Here Are the Bills Targeting Transgender Virginians That Have Been Introduced This Legislative Session

Here Are the Bills Targeting Transgender Virginians That Have Been Introduced This Legislative Session

Virginia Tourism Corporation

By Isabel Soisson

January 30, 2023

Over the past three years, Republican state lawmakers have put forward bill after bill targeting transgender youth: from controlling the sports teams they play on to the medical care they can receive. 

Similar to Critical Race Theory, the flood of legislation—more than 150 bills in at least 25 states—surrounding transgender rights are part of a long-term campaign by GOP lawmakers and their allies to rile up the electorate. 

Virginia is no exception: a dozen bills have been introduced between the Senate and the House of Delegates for the 2023 legislative session regarding trans people’s rights. Many revolve around their rights in school and education, but several others affect their health care and civil rights. 

Five bills—three in the Senate, and two in the House—have to do with transgender youth playing sports. On Jan. 26, Virginia’s Senate Education and Health Committee’s Public Education Committee tabled three bills that would ban transgender athletes from school teams corresponding with their gender identity: Senate Bill 962, introduced by Republican Sen. Mark Peake, Senate Bill 911, introduced by Republican Sen. John Cosgrove, and Senate Bill 1186, introduced by Republican Sen. Bryce Reeves. House Bill 1387 and House Bill 1399, both introduced by Republican delegates, also have to do with trans’ youth playing on teams that reflect their gender identity. 

Three bills introduced by Republican lawmakers in the House of Delegates would effectively out trans youth against their will. House Bill 2170, House Bill 1707, and House Bill 2432 would all require the notification of a parent of guardian in some way if a minor were to start dressing and behaving to reflect a gender other than their biological sex at birth.

Several other bills have to do with limiting trans youth’s ability to live authentically. House Bill 1434, introduced by Republican Delegate Jason Ballard would prohibit school board members and employees from changing the name of a student unless they receive a “name change order” from a court. For many trans people, especially trans youth, using chosen names has proven to reduce the odds of depression and suicide. According to a study conducted at the University of Texas Austin, young people who could use their chosen name at school, home, work, and with friends experienced 71% fewer symptoms of severe depression, a 34% decrease in reported thoughts of suicide, and a 65% decrease in suicidal attempts than their peers who could not use their chosen name in any context. Senate Bill 1203, Senate Bill 960, and Senate Bill 791, all have to do with trans youth and their access to gender affirming care. The first, otherwise known as the Save Adolescents from Experimentation (SAFE) Act, would prohibit gender transition procedures for those under 18. The other two bills, The Youth Health Protection Act and the Children Deserve Help Not Harm Act, do the same. Similar to the UT Austin study, “the truth is that data from more than a dozen studies of more than 30,000 transgender and gender-diverse young people consistently show that access to gender-affirming care is associated with better mental health outcomes.” Lack of access is linked to higher rates of suicidality, depression, and self-harming behavior.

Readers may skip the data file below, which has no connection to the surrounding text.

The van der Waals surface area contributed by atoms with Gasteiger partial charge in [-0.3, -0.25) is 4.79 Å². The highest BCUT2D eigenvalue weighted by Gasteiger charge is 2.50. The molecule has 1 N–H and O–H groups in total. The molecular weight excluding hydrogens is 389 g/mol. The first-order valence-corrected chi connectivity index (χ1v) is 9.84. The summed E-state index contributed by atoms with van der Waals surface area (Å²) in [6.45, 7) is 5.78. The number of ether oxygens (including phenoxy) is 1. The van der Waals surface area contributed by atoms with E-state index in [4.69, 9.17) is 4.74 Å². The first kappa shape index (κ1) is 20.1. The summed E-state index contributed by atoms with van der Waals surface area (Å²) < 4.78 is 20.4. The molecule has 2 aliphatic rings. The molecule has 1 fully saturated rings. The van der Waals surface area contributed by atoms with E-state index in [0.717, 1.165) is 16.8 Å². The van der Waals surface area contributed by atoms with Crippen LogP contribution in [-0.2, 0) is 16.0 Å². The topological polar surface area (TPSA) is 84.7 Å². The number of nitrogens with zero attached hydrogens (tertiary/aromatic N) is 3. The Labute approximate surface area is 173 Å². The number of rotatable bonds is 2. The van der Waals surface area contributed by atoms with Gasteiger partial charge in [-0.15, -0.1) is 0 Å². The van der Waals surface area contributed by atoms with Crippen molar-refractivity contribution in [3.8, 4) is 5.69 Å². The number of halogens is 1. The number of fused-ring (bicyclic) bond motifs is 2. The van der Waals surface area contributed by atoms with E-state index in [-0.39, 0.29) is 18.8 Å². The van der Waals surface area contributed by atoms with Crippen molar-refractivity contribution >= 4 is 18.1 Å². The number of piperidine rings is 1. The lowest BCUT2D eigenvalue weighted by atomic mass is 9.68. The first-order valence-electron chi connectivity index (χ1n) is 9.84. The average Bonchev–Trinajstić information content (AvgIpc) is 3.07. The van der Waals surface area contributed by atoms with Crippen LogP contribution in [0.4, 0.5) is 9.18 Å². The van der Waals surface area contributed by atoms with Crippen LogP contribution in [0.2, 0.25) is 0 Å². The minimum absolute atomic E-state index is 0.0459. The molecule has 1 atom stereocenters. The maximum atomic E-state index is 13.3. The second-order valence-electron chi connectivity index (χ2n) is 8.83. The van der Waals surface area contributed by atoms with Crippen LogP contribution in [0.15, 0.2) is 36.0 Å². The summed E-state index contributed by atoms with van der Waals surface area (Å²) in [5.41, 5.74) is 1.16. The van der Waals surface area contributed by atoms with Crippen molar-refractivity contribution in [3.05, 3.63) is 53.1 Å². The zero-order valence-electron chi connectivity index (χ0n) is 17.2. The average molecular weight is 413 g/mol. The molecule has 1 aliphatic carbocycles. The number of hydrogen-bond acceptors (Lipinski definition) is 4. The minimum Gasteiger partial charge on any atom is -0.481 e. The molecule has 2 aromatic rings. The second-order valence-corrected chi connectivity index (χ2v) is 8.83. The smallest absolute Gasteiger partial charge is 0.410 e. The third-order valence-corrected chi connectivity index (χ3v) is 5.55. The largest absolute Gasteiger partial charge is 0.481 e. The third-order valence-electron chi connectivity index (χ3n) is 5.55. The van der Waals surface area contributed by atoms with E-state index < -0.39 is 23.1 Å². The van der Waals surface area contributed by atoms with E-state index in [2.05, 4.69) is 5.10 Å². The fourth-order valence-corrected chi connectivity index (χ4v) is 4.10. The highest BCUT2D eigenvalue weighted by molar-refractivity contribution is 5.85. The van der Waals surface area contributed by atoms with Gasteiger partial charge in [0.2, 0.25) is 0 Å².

As the Times notes, these pieces of legislation would have profound consequences on the transgender community, which is already barraged with harassment and threats, and who have high suicide rates. Many trans people have expressed in recent months that they feel their government is being turned against them. A recent poll conducted by Morning Consult for the Trevor Project also found that 86% of transgender and nonbinary youths said debates over state laws had hurt their mental health. As Cathryn Oakley, the state legislative director and senior counsel at the Human Rights Campaign told the Times, “It’s not a war when there are powerful politicians on one side and there are terrified kids on the other.”

  • Isabel Soisson

    Isabel Soisson is a multimedia journalist who has worked at WPMT FOX43 TV in Harrisburg, along with serving various roles at CNBC, NBC News, Philadelphia Magazine, and Philadelphia Style Magazine.

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